Best of Boston

BEST Reporter

2001 BEST Reporter, Transportation

Joe Battenfield

The Herald‘s Joe Battenfield, for embarrassing Peter Blute over a boat trip, Jane Swift over a helicopter ride, and Dusty Rhodes over a drunk-driving arrest. read more»

1999 BEST Reporter, Print

Cosmo Macer Jr., Boston Herald

An old-fashioned newshound with a tattoo of two Colt 45s on his forearm and a penchant for chewing tobacco in the newsroom, Macero has been at the forefront of just about every major sports-business story in town. He spent weeks… read more»

1997 BEST Reporter, New

Kate Zernike

Boston Globe reporter. She is putting some tabloid zip into the old broadsheet—no mean feat, considering her main turf is the normally staid education beat. read more»

1995 BEST Reporter, Cops

Sean Flynn

His crime coverage at the Herald is gutsier than the rest. read more»

1994 BEST Reporter, Business

Stephen Kurkijan

Stephen Kurkijan’s reporting on financial genius Mark Ferber and his interconnection business arrangements in the netherworld of bonds. read more»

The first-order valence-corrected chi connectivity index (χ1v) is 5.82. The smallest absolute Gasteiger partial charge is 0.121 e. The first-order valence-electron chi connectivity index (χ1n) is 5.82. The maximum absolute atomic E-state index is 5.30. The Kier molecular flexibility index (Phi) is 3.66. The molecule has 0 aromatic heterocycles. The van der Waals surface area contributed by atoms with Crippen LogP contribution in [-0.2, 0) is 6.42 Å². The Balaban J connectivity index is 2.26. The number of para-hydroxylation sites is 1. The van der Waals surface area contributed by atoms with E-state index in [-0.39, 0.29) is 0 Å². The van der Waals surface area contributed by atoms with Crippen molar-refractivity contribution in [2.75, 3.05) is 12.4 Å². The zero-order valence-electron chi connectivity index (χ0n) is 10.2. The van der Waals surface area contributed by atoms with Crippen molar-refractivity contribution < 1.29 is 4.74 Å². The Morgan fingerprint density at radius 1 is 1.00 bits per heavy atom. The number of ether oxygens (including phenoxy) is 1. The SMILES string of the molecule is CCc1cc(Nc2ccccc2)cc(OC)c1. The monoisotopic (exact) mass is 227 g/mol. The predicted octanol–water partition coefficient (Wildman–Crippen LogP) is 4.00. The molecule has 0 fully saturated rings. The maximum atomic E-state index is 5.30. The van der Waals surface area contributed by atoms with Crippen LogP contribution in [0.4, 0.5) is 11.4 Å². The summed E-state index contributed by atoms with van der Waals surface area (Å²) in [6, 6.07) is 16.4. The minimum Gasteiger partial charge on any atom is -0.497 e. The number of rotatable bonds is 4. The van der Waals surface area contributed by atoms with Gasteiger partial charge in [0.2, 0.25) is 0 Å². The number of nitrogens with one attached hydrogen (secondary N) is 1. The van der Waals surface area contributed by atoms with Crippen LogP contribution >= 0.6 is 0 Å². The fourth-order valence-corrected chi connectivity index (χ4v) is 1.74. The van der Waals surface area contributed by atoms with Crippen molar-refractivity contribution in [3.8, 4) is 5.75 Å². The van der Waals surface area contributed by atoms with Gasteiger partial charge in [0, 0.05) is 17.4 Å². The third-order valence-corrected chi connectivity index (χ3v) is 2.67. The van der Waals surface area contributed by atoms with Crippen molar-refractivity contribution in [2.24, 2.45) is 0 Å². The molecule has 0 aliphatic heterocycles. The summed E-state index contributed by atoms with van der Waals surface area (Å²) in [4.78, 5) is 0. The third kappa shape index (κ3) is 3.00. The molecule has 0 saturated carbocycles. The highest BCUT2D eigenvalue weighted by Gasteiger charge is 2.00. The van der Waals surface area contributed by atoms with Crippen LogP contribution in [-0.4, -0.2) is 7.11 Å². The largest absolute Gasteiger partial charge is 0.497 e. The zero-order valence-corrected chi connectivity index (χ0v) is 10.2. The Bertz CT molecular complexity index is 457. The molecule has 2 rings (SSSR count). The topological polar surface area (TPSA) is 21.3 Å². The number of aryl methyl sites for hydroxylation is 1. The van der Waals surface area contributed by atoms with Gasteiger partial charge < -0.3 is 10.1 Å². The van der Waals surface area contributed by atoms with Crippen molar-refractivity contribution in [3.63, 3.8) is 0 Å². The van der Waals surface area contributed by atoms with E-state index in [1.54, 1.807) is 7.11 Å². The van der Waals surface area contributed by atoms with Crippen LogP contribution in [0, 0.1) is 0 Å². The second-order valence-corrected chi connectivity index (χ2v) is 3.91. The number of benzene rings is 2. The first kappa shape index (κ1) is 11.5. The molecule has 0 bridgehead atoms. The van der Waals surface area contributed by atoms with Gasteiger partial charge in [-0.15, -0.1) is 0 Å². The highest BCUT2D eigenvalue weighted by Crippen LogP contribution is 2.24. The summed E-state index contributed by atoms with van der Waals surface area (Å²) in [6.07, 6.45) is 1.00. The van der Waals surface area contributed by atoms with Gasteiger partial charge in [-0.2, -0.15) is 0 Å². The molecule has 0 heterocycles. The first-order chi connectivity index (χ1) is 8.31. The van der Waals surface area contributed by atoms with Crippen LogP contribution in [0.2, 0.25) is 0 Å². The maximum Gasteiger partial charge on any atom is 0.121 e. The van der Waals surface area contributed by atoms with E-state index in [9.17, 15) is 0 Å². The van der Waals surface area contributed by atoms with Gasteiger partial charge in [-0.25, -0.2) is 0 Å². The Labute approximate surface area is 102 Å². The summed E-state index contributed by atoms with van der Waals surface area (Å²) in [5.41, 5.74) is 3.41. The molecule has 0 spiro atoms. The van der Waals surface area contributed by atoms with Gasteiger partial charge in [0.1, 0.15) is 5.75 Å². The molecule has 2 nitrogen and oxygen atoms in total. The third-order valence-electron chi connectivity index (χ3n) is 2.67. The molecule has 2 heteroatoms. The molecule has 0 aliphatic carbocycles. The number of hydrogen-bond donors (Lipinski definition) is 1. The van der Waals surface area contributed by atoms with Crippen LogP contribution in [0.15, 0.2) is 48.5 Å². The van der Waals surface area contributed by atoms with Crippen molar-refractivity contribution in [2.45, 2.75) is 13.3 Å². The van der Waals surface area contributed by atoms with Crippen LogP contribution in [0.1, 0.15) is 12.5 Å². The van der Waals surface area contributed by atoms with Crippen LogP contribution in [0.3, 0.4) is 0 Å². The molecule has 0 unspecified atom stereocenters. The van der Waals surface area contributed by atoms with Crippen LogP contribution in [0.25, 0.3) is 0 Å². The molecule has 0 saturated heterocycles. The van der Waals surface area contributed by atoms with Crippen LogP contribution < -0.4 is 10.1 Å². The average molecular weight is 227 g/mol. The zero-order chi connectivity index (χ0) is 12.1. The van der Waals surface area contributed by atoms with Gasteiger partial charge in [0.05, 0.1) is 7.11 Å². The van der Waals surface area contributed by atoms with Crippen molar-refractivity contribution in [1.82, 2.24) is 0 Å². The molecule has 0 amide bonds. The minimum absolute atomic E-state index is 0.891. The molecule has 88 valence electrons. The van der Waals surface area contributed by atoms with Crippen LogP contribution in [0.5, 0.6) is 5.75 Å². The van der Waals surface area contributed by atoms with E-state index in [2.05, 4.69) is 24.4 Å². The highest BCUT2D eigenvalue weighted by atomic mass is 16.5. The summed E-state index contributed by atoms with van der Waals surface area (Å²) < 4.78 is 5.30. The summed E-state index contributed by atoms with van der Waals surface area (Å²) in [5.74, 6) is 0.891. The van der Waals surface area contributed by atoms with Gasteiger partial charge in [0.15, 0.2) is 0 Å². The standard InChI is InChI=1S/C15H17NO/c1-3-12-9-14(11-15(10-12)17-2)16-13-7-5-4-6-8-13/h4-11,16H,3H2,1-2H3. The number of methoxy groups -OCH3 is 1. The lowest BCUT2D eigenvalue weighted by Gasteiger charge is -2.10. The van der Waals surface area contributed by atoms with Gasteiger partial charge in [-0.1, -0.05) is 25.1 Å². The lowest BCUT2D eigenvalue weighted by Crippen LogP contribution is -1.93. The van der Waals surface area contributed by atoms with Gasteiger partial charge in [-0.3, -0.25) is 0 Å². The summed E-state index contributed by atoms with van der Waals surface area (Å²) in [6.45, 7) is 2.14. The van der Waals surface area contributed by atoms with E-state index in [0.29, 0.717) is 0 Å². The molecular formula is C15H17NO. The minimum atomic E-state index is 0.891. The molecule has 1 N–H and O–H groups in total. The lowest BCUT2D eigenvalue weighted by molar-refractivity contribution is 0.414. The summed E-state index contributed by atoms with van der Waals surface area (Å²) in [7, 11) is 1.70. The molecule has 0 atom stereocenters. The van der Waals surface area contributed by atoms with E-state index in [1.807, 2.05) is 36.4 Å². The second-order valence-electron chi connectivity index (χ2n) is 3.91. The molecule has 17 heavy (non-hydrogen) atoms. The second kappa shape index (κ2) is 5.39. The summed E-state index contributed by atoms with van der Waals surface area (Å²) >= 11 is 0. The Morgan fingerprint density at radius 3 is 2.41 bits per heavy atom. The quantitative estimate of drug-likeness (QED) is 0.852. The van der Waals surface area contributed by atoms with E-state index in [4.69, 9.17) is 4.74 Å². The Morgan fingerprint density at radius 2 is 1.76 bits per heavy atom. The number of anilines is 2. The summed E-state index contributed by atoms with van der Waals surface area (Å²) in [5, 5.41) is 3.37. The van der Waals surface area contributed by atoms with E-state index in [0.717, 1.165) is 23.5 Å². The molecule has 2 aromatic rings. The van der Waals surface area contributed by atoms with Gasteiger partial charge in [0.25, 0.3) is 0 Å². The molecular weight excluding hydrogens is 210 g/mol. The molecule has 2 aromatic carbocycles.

1994 BEST Reporter

Charles Sennott

Charles Sennott arrived in town from the New York Daily News and, after less than a year at the Globe, has the reputation of a real rock and roller when it comes to breaking big stories. read more»

1994 BEST Reporter, Sports

A tie between the Herald‘s Karen Guregian and the Globe‘s Jackie MacMullan

Two women who have excelled in a world once dominated by legions of cynical and sarcastic men. read more»

1989 BEST Reporter, Political, Television

David Boeri, Channel 2

“He didn’t let go of 75 State Street until he heard bone crunch,” said one admiring panelist. read more»

1989 BEST Reporter, Print

Michelle Caruso, Boston Herald

Inheritor of Brian Mooney’s mantle as the town’s most tenacious investigator, Caruso was the first to begin unraveling the Mary Beth Lenane story, and was all alone on the poisoning of two children in a Roxbury foster home. When you… read more»

1989 BEST Reporter, Radio and TV

Dan Rea, Channel 4

Yes, his interview with Dan Quayle was a paradigm of powder-puffery. No matter. He’s still one of the few TV reporters who break stores instead of eating newspaper smoke. read more»